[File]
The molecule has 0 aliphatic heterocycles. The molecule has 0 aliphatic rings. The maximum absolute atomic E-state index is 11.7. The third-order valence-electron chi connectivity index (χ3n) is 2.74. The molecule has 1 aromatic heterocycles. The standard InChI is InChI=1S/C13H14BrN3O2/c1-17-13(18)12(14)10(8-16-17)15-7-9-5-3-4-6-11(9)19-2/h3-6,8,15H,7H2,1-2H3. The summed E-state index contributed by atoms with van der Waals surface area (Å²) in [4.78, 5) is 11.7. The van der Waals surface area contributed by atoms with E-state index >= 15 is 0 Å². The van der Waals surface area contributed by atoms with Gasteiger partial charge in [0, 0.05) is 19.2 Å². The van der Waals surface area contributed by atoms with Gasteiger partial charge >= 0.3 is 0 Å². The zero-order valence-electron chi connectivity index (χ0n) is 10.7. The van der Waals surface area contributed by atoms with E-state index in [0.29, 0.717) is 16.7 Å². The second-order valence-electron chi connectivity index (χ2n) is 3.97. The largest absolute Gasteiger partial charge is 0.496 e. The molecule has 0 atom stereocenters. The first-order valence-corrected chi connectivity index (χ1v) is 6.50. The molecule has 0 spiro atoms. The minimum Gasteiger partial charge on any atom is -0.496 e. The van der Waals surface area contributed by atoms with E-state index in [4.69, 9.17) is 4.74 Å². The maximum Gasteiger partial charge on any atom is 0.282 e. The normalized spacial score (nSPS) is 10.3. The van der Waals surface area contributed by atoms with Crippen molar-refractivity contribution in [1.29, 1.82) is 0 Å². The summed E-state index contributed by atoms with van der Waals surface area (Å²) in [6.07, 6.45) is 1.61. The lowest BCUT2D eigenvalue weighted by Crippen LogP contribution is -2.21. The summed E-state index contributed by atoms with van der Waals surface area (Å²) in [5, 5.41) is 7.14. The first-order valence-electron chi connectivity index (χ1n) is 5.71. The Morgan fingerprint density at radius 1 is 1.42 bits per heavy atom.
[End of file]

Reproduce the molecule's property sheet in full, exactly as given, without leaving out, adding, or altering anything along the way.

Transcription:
The molecule has 0 aliphatic heterocycles. The molecule has 0 aliphatic rings. The maximum absolute atomic E-state index is 11.7. The third-order valence-electron chi connectivity index (χ3n) is 2.74. The molecule has 1 aromatic heterocycles. The standard InChI is InChI=1S/C13H14BrN3O2/c1-17-13(18)12(14)10(8-16-17)15-7-9-5-3-4-6-11(9)19-2/h3-6,8,15H,7H2,1-2H3. The summed E-state index contributed by atoms with van der Waals surface area (Å²) in [4.78, 5) is 11.7. The van der Waals surface area contributed by atoms with E-state index >= 15 is 0 Å². The van der Waals surface area contributed by atoms with Gasteiger partial charge in [0, 0.05) is 19.2 Å². The van der Waals surface area contributed by atoms with Gasteiger partial charge >= 0.3 is 0 Å². The zero-order valence-electron chi connectivity index (χ0n) is 10.7. The van der Waals surface area contributed by atoms with E-state index in [0.29, 0.717) is 16.7 Å². The second-order valence-electron chi connectivity index (χ2n) is 3.97. The largest absolute Gasteiger partial charge is 0.496 e. The molecule has 0 atom stereocenters. The first-order valence-corrected chi connectivity index (χ1v) is 6.50. The molecule has 0 spiro atoms. The minimum Gasteiger partial charge on any atom is -0.496 e. The van der Waals surface area contributed by atoms with E-state index in [4.69, 9.17) is 4.74 Å². The maximum Gasteiger partial charge on any atom is 0.282 e. The normalized spacial score (nSPS) is 10.3. The van der Waals surface area contributed by atoms with Crippen molar-refractivity contribution in [1.29, 1.82) is 0 Å². The summed E-state index contributed by atoms with van der Waals surface area (Å²) in [6.07, 6.45) is 1.61. The lowest BCUT2D eigenvalue weighted by Crippen LogP contribution is -2.21. The summed E-state index contributed by atoms with van der Waals surface area (Å²) in [5, 5.41) is 7.14. The first-order valence-electron chi connectivity index (χ1n) is 5.71. The Morgan fingerprint density at radius 1 is 1.42 bits per heavy atom.